Nine of the offenders, from top left: (first row) A. Ballenger, Christopher Settlemoir, Chester Mulligan; (second row) William Beith, Jack Schaap, Tedd Butler; (third row) Joseph Combs, Craig Sisson, Russell Overla he sermon was called “The Polished Shaft,” and in the many times that Jack Schaap, pastor of the First Baptist Church of Hammond, had delivered it, it was the kind of showstopper that made him a rock star to his flock.(Or would have, had Schaap not habitually railed against the evils of rock music.) As with most of his sermons at the northwest Indiana megachurch—the 14th largest in the country and the biggest Independent Baptist house of worship in the nation—the message struck as bluntly as a pounded nail: Submit to God’s plan for your life or be snapped like a twig and flung away (as Schaap would demonstrate by cracking a stick over his head, tossing it aside, and barking, “Next! When you do submit, be prepared to endure excruciating pain.He lifted a stick in his left hand and a silver cloth in his right. A row of white-coated high-ranking churchmen seated behind Schaap watched in silence.He moved the bottom of the stick near his groin and angled it away from himself. At the end, as usual, young men streamed up to the stage.At this point, the sermon’s climax, Schaap would heave up a high-powered crossbow and fire an arrow into a red painted on a fake rock a few feet from his pulpit.The effect was powerful, and it inevitably produced the desired result: swarms of male teenagers trance-walking their way to Schaap (pronounced “Skop”), ready to commit their lives to becoming pastors. Then, his voice dropping to a guttural whisper, he said, “Oh, oh, God.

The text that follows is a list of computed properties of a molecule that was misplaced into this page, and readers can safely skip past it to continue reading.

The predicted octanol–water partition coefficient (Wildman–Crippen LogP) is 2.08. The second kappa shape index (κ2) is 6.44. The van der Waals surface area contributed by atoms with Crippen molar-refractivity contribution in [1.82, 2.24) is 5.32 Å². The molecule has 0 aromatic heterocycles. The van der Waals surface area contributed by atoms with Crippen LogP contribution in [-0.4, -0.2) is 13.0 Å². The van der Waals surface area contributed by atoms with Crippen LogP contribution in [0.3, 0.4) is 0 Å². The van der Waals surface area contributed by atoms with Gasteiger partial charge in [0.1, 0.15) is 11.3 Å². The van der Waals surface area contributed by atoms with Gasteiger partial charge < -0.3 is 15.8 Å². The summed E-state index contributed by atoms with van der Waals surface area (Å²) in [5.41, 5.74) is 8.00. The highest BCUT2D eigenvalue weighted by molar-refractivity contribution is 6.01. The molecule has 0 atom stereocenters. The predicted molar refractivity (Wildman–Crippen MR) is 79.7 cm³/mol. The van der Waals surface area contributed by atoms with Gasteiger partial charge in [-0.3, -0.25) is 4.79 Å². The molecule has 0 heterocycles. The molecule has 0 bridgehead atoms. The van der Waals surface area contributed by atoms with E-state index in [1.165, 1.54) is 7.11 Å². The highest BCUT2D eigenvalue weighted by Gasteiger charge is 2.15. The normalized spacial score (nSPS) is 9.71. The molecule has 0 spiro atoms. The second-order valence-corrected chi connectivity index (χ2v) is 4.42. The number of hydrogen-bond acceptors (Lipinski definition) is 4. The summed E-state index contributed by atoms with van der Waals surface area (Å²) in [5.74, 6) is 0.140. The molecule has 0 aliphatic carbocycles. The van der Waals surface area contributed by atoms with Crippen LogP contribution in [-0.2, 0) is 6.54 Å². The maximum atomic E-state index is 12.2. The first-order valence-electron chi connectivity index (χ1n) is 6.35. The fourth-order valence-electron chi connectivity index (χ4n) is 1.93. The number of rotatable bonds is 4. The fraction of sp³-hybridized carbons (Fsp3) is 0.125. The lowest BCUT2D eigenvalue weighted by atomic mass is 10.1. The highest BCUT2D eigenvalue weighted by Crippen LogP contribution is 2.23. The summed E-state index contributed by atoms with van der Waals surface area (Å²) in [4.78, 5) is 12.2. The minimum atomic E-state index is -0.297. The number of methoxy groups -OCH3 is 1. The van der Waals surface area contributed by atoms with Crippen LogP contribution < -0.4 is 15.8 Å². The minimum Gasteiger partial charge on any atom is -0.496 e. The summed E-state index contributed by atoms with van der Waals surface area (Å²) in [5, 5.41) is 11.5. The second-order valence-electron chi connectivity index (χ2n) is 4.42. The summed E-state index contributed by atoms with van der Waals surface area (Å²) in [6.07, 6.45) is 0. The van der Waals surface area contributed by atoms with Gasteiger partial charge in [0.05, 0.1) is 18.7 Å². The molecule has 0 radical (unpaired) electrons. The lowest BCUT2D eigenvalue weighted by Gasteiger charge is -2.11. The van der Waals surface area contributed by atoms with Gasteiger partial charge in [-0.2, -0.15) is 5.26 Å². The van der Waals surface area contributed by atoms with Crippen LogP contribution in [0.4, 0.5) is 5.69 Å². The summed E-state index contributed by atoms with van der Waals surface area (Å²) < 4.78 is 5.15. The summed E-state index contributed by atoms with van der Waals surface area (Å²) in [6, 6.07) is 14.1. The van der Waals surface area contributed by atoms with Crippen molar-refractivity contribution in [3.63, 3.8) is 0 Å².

Only then, he would growl, will you become a “polished shaft”: one suitable for God’s bow.
The true believers of the ultrafundamentalist Independent Baptist movement were accustomed to Schaap’s style.
If he wasn’t scolding his flock for not living up to God’s demands (tithing, volunteering, “soul winning”), he was delivering R-rated sermons that, for example, likened the Lord’s Supper to having sex with Jesus Christ. in graphic detail,” recalls Tom Brennan, who attended the church for six years and is now an Independent Baptist pastor at Maplewood Bible Baptist Church in Chicago. Last September, Schaap, 54, a married father of two, pleaded guilty to taking a 16-year-old girl he was counseling at First Baptist across state lines to have sex.
“He would just repeatedly talk about sex and repeatedly talk about women, how they were dressed and body parts . Denied bond, he awaits sentencing in the Porter County Jail; the minimum term is ten years.
Head thrown back, eyes squeezed shut, mouth gaping, he began rubbing the shaft rapidly with the cloth, up and down, up and down. To the hundreds of people who posted comments under a You Tube video of the event, the lack of reaction is as shocking as Schaap’s sermon itself.
But to the congregation of First Baptist, it was all in a day’s preaching.